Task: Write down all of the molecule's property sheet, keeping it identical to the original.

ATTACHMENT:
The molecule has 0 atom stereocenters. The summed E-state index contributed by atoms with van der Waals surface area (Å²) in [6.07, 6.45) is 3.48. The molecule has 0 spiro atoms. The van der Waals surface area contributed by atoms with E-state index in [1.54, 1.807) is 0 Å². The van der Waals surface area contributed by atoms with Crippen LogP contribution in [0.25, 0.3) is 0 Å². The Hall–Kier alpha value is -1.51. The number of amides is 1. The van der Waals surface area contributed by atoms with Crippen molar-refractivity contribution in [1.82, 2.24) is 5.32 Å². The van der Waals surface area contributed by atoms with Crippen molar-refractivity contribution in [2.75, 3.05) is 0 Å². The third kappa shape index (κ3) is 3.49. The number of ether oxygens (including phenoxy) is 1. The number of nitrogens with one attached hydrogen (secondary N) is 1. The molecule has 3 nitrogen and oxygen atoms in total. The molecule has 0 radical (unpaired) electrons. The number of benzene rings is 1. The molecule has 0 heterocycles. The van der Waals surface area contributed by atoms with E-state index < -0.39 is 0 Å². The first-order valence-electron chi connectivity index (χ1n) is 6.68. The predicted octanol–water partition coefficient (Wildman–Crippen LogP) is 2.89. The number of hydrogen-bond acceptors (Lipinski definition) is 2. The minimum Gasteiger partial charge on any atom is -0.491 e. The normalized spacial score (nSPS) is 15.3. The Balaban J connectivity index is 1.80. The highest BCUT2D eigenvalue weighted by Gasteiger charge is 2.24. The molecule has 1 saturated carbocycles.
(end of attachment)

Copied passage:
The molecule has 0 atom stereocenters. The summed E-state index contributed by atoms with van der Waals surface area (Å²) in [6.07, 6.45) is 3.48. The molecule has 0 spiro atoms. The van der Waals surface area contributed by atoms with E-state index in [1.54, 1.807) is 0 Å². The van der Waals surface area contributed by atoms with Crippen LogP contribution in [0.25, 0.3) is 0 Å². The Hall–Kier alpha value is -1.51. The number of amides is 1. The van der Waals surface area contributed by atoms with Crippen molar-refractivity contribution in [1.82, 2.24) is 5.32 Å². The van der Waals surface area contributed by atoms with Crippen molar-refractivity contribution in [2.75, 3.05) is 0 Å². The third kappa shape index (κ3) is 3.49. The number of ether oxygens (including phenoxy) is 1. The number of nitrogens with one attached hydrogen (secondary N) is 1. The molecule has 3 nitrogen and oxygen atoms in total. The molecule has 0 radical (unpaired) electrons. The number of benzene rings is 1. The molecule has 0 heterocycles. The van der Waals surface area contributed by atoms with E-state index < -0.39 is 0 Å². The first-order valence-electron chi connectivity index (χ1n) is 6.68. The predicted octanol–water partition coefficient (Wildman–Crippen LogP) is 2.89. The number of hydrogen-bond acceptors (Lipinski definition) is 2. The minimum Gasteiger partial charge on any atom is -0.491 e. The normalized spacial score (nSPS) is 15.3. The Balaban J connectivity index is 1.80. The highest BCUT2D eigenvalue weighted by Gasteiger charge is 2.24. The molecule has 1 saturated carbocycles.